Emerson’s Colonial Theatre Will Come Back to Life in 2018
Soon, Emerson’s Colonial Theatre will be dark no longer.
The ornate, historic—and in recent years, imperiled—theater finally has an operator poised to bring it back to life: London’s Ambassador Theatre Group, which oversees theaters around the world.
Emerson President Lee Pelton is clearly pleased. “It’s a game-changer,” he tells the Globe. “Bringing ATG to Boston as a partner with Emerson is the theater’s version of bringing GE to our city.”
The plan, which has yet to be formally finalized, is to begin putting on shows there at the start of 2018, and ATG has also been asked to incorporate student programming and youth programs. ATG, which also runs theaters on Broadway, tells the Globe it foresees the possibility of running tryouts of shows in Boston before bringing them to Manhattan, just like producers did back in the day. The college will now refurbish the theater, a process of updating the aging building that is slated to continue under its new management.
There were fears the beloved theater might be sacrificed for a student center and cafeteria, a prospect that Stephen Sondheim told Boston “would be not only a loss, but something of a crime.” There had also been a petition on Change.org called “Tell Emerson the Colonial Matters!” that garnered more than 7,000 signatures. Pelton, Emerson’s president, put those fears to rest in March, when he announced the theater would be preserved while administrators sought “a solution that meets both the fiduciary requirements of the college as well as continuing to provide quality arts programming.”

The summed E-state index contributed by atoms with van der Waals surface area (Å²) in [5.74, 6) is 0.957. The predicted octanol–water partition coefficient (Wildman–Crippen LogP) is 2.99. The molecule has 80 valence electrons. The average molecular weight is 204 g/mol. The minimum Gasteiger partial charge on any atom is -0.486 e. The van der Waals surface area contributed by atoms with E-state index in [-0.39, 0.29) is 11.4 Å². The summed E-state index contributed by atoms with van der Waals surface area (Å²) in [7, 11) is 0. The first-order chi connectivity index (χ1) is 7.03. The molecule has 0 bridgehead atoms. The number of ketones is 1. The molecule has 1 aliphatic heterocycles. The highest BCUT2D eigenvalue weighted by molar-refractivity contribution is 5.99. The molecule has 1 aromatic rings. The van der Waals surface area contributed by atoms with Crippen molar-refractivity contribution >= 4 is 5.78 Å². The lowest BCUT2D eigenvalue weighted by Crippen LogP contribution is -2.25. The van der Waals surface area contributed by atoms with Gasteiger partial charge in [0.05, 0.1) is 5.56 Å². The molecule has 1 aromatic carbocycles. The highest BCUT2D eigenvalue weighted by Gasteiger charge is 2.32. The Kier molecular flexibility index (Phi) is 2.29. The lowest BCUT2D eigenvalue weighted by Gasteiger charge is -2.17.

Other proposals considered for the space came from the Boston Lyric Opera, as well as a consortium of local arts groups, and a Pennsylvania venue management company called SMG. The Colonial’s new operators also say they will aid in the effort to help the Boston Lyric Opera, unmoored since it announced it was leaving the Shubert Theatre in 2015. “We are going to make every effort that we possibly can to support the Boston Lyric Opera’s search for a new home,” says Mark Cornell, ATG’s chief executive.
The past few years have been challenging, tumultuous ones for the local theater scene, and Colonial isn’t the only local theater to be recently pulled from the brink. When the nonprofit overseeing the Wang and Shubert theaters lost its chief sponsor, Citigroup, car magnate Ernie Boch Jr. swooped in to help, lending somewhere around $1 million, and his name, to the newly formed Boch Center. After Boston University announced it would sell its BU Theatre, its buyer declared that the Huntington Theatre Company, which had been there since 1982, could stay.